Copy
Be sure to click the "Display Images" link in your email reader.

NCHIMA e-Alert - November 2014


Inside this Issue:

President's Message


Hello NCHIMA members! I love this time of year in North Carolina as fall arrives, the leaves start to change, and the weather gets a tad cooler. This is when I am envious of the folks that live in the western part of our beautiful state! 

The NCHIMA Governance Team has been hard at work since our first official meeting in August! Valerie Dobson, Lisa Walter, Sharon Easterling, Kozie Phibbs, and I were fortunate enough to attend the AHIMA House of Delegates meeting in San Diego this year. 

One of the many “hot topics” at this year’s HOD session was the emphasis on keeping ICD-10 alive! Believe it or not, there is still a strong possibility that ICD-10 will not be implemented in October 2015. Just like last year, the bill “Protecting Access to Medicare” could certainly delay ICD-10 implementation due to the Medicare sustainable growth rate (SGR).  I strongly encourage each of you to visit the AHIMA Advocacy page and submit a letter to your Representative if you support ICD-10 implementation. http://capwiz.com/ahima/home/. On September 22nd, Valerie and I participated on a call with AHIMA and a representative from the office of Renee Ellmers, US Representative R-NC 2nd District, in regards to ICD-10. It was a very positive call and we were told that Rep. Ellmers fully supports the implementation.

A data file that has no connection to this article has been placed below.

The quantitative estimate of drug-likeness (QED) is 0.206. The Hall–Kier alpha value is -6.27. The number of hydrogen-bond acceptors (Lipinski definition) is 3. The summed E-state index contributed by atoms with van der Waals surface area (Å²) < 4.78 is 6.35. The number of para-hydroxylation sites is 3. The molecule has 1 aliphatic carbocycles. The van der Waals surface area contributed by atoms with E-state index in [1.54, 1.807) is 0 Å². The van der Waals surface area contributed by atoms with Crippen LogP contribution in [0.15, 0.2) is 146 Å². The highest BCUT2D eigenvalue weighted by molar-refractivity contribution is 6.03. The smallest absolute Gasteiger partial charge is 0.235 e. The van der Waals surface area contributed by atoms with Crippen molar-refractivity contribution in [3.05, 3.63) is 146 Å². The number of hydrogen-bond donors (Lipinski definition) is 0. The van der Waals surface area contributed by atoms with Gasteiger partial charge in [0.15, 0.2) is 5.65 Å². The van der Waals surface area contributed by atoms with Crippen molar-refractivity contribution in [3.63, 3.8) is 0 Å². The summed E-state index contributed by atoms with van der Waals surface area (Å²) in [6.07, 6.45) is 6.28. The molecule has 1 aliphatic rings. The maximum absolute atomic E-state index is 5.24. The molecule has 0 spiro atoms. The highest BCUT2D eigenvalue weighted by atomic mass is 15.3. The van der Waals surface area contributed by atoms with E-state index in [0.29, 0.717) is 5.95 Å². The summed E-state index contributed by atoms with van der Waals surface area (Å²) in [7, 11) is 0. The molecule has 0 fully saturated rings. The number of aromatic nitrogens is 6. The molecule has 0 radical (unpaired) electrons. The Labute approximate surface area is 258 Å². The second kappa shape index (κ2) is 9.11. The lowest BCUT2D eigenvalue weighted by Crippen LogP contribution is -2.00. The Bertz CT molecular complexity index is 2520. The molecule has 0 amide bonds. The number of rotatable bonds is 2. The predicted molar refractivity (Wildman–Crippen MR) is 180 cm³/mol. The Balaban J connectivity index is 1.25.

As I mentioned in a recent email blast, the NCHIMA Governance Team has elected to transition to a new website and registration vendor. This hosting company is called KnowledgeConnex and is owned by an HIM professional who works with numerous CSA's across the country. We are very excited about this change and our new website went live November 15th! These changes will enable our NCHIMA volunteers to focus more on strategic planning and less on processes. This will also provide us with more financial oversight since all payments for registration fees and product sales will be processed through this vendor. 

We have already transitioned our meeting registration so please make sure you add support@knowledgeconnex.com as a trusted site. Please note that payment for any state education event will go through this vendor and you will be directed to mail a check to the state of Georgia. This name will also appear on all credit card transactions.  By using one vendor, we hope to ensure consistency each year moving forward.

Several weeks ago, you should have received a link to the NCHIMA “environmental scan” survey. I hope that you participated so that we can analyze the needs of our members - particularly in regards to education. 

Eve Ellen Mandler and the Program Committee are working hard on developing the agenda for our annual meeting in April. The meeting will be at the Sheraton in Greensboro again this year. The “Call for Speakers” went out several weeks ago and a link is also posted on our website. We hope to post a tentative agenda in January on our new website so stay tuned!

For those of you who do not like to receive email blasts, I encourage you to join our new Facebook page! Our goal is to keep our members informed by using social media. We have posted a few pictures from the AHIMA HOD Delegate meeting and from the AHIMA Gala where we were entertained by KC and the Sunshine Band! It was great fun seeing other NCHIMA colleagues at the AHIMA convention this year and I am so very proud to be a member of such a great professional organization! www.facebook.com/NCHIMA.org